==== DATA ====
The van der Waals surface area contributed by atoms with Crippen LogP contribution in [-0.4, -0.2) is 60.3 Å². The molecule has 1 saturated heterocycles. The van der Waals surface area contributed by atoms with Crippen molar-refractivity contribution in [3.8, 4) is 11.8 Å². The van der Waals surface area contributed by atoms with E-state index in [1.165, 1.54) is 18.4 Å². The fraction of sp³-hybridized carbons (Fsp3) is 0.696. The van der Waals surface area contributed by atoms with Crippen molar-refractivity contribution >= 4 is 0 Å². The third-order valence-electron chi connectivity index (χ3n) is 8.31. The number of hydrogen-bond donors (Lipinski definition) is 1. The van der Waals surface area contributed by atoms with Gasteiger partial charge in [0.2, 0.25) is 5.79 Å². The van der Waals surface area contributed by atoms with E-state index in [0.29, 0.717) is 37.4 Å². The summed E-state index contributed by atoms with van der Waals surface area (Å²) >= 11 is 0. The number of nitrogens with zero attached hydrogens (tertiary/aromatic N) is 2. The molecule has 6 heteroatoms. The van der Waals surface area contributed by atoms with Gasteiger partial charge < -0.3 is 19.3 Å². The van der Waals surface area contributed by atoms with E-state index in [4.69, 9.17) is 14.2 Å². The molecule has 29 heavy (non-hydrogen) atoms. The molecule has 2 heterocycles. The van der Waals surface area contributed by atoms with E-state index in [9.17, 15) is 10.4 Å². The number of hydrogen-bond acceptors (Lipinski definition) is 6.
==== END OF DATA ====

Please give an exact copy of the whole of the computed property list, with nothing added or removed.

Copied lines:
The van der Waals surface area contributed by atoms with Crippen LogP contribution in [-0.4, -0.2) is 60.3 Å². The molecule has 1 saturated heterocycles. The van der Waals surface area contributed by atoms with Crippen molar-refractivity contribution in [3.8, 4) is 11.8 Å². The van der Waals surface area contributed by atoms with E-state index in [1.165, 1.54) is 18.4 Å². The fraction of sp³-hybridized carbons (Fsp3) is 0.696. The van der Waals surface area contributed by atoms with Crippen molar-refractivity contribution >= 4 is 0 Å². The third-order valence-electron chi connectivity index (χ3n) is 8.31. The number of hydrogen-bond donors (Lipinski definition) is 1. The van der Waals surface area contributed by atoms with Gasteiger partial charge in [0.2, 0.25) is 5.79 Å². The van der Waals surface area contributed by atoms with E-state index in [0.29, 0.717) is 37.4 Å². The summed E-state index contributed by atoms with van der Waals surface area (Å²) >= 11 is 0. The number of nitrogens with zero attached hydrogens (tertiary/aromatic N) is 2. The molecule has 6 heteroatoms. The van der Waals surface area contributed by atoms with Gasteiger partial charge < -0.3 is 19.3 Å². The van der Waals surface area contributed by atoms with E-state index in [4.69, 9.17) is 14.2 Å². The molecule has 29 heavy (non-hydrogen) atoms. The molecule has 2 heterocycles. The van der Waals surface area contributed by atoms with E-state index in [9.17, 15) is 10.4 Å². The number of hydrogen-bond acceptors (Lipinski definition) is 6.